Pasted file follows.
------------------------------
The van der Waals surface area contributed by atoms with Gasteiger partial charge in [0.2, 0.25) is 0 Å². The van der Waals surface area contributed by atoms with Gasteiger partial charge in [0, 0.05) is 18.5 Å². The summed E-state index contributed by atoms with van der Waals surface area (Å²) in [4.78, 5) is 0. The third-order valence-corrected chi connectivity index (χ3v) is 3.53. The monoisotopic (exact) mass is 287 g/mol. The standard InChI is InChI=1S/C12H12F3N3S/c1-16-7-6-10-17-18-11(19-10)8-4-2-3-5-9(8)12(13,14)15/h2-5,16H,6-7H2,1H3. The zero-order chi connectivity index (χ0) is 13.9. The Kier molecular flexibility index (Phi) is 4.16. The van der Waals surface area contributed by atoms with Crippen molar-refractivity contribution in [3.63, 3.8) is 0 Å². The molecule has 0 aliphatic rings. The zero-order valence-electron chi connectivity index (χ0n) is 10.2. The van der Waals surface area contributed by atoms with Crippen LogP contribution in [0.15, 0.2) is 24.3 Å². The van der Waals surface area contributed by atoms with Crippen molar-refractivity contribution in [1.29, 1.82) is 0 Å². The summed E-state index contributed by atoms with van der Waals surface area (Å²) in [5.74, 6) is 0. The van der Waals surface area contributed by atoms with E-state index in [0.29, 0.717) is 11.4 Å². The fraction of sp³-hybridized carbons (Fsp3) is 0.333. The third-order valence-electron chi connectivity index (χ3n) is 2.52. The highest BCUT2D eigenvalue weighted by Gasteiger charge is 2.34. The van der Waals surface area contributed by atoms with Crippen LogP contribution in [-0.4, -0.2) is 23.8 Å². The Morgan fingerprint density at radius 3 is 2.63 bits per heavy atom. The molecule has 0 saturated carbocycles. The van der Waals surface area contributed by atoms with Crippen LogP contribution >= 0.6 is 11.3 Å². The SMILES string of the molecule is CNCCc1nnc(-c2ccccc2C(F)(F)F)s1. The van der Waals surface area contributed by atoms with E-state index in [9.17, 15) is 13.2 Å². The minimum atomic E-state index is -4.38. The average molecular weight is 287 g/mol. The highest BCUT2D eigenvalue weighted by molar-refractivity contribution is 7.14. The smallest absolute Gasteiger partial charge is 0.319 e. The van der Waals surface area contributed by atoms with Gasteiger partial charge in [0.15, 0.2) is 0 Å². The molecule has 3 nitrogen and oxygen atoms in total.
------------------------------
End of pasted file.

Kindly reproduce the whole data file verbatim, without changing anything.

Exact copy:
The van der Waals surface area contributed by atoms with Gasteiger partial charge in [0.2, 0.25) is 0 Å². The van der Waals surface area contributed by atoms with Gasteiger partial charge in [0, 0.05) is 18.5 Å². The summed E-state index contributed by atoms with van der Waals surface area (Å²) in [4.78, 5) is 0. The third-order valence-corrected chi connectivity index (χ3v) is 3.53. The monoisotopic (exact) mass is 287 g/mol. The standard InChI is InChI=1S/C12H12F3N3S/c1-16-7-6-10-17-18-11(19-10)8-4-2-3-5-9(8)12(13,14)15/h2-5,16H,6-7H2,1H3. The zero-order chi connectivity index (χ0) is 13.9. The Kier molecular flexibility index (Phi) is 4.16. The van der Waals surface area contributed by atoms with Crippen molar-refractivity contribution in [3.63, 3.8) is 0 Å². The molecule has 0 aliphatic rings. The zero-order valence-electron chi connectivity index (χ0n) is 10.2. The van der Waals surface area contributed by atoms with Crippen LogP contribution in [0.15, 0.2) is 24.3 Å². The van der Waals surface area contributed by atoms with Crippen molar-refractivity contribution in [1.29, 1.82) is 0 Å². The summed E-state index contributed by atoms with van der Waals surface area (Å²) in [5.74, 6) is 0. The van der Waals surface area contributed by atoms with E-state index in [0.29, 0.717) is 11.4 Å². The fraction of sp³-hybridized carbons (Fsp3) is 0.333. The third-order valence-electron chi connectivity index (χ3n) is 2.52. The highest BCUT2D eigenvalue weighted by Gasteiger charge is 2.34. The van der Waals surface area contributed by atoms with Crippen LogP contribution in [-0.4, -0.2) is 23.8 Å². The Morgan fingerprint density at radius 3 is 2.63 bits per heavy atom. The molecule has 0 saturated carbocycles. The van der Waals surface area contributed by atoms with Crippen LogP contribution >= 0.6 is 11.3 Å². The SMILES string of the molecule is CNCCc1nnc(-c2ccccc2C(F)(F)F)s1. The van der Waals surface area contributed by atoms with E-state index in [9.17, 15) is 13.2 Å². The minimum atomic E-state index is -4.38. The average molecular weight is 287 g/mol. The highest BCUT2D eigenvalue weighted by molar-refractivity contribution is 7.14. The smallest absolute Gasteiger partial charge is 0.319 e. The van der Waals surface area contributed by atoms with Gasteiger partial charge in [0.15, 0.2) is 0 Å². The molecule has 3 nitrogen and oxygen atoms in total.